In case you haven’t heard, it is very cold in the Midwest.
A historic polar vortex has sent temperatures plunging well below zero along with record-breaking wind chills. According to the National Weather Service, temperatures in Minneapolis reached minus 28 degrees, while Chicago hit minus 21 degrees.
Schools have closed, cities have shut down, and even the Postal Service said it wouldn’t deliver mail in some areas to protect their employees.
People enduring the frigid temperatures have been using hashtags like #Chiberia — a combination of Chicago and Siberia — to share what it’s like under such harsh conditions.
So just how cold is it? We turned to social media to find out:
It is WARMER in Antarctica and Iceland
Meanwhile, the current temperature in Reykjavik, according to The Weather Channel: 21 degrees. It’s borderline tropical.
Boiling water is freezing in midair
It’s common whenever temperatures dip well past zero: people grab a cup or pot of boiling water to toss outside and see what happens. In the case of many people in the Midwest, it almost instantly turns into an icy mist.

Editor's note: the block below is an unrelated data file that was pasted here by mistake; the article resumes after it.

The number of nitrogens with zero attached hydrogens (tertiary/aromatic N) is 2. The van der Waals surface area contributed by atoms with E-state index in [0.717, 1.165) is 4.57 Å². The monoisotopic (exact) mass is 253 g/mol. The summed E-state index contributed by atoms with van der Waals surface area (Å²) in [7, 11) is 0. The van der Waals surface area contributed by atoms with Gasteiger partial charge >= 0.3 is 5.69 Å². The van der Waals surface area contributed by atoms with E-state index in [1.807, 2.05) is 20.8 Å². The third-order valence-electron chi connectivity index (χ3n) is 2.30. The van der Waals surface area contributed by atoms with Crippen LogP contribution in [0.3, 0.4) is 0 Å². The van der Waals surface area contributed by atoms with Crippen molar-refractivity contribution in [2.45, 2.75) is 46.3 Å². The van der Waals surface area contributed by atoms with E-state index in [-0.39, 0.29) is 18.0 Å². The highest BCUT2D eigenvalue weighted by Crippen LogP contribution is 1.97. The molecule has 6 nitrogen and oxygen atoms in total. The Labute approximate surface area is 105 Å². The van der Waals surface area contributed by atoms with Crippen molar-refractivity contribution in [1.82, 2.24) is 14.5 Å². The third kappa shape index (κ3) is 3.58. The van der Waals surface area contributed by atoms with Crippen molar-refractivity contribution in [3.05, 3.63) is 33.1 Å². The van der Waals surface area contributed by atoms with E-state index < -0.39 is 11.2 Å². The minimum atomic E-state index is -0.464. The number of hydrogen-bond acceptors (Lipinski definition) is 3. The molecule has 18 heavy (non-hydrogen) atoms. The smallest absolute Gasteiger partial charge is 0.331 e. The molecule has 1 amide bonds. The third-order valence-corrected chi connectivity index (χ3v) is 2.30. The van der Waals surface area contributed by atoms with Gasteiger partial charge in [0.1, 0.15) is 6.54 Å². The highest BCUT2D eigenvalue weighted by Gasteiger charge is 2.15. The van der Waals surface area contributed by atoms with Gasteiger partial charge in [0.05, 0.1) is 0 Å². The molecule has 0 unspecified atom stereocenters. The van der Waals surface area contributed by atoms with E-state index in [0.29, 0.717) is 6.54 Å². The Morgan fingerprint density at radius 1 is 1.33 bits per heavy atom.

If cups or pots aren’t your thing, you can always step up your game and use a Super Soaker.
Cans of soda and beer explode
What happens when you take liquids that expand in freezing temperatures and place them in a high-pressure container like a can? They explode. There’s a reason it’s on the list of things you should never keep in your car during cold weather.
Frost develops on door knobs from the inside
Some Twitter users posted images of doors from the inside developing frost on the knobs or handles.
Officials are setting fire to train tracks
The Chicago Tribune reports the city is attempting to keep commuter rail tracks operational by setting them on fire. The report said snow and ice clog switches on the tracks, so transit officials use a gas-fed system running adjacent to keep the switches from freezing.
The Chicago River is ‘smoking’
Because temperatures in the water are warmer than the air, the Chicago River is displaying a smoky effect where steam is seen rising from the water. It’s often referred to as “steam fog” or “sea smoke.”
Follow Brett Molina on Twitter: @brettmolina23.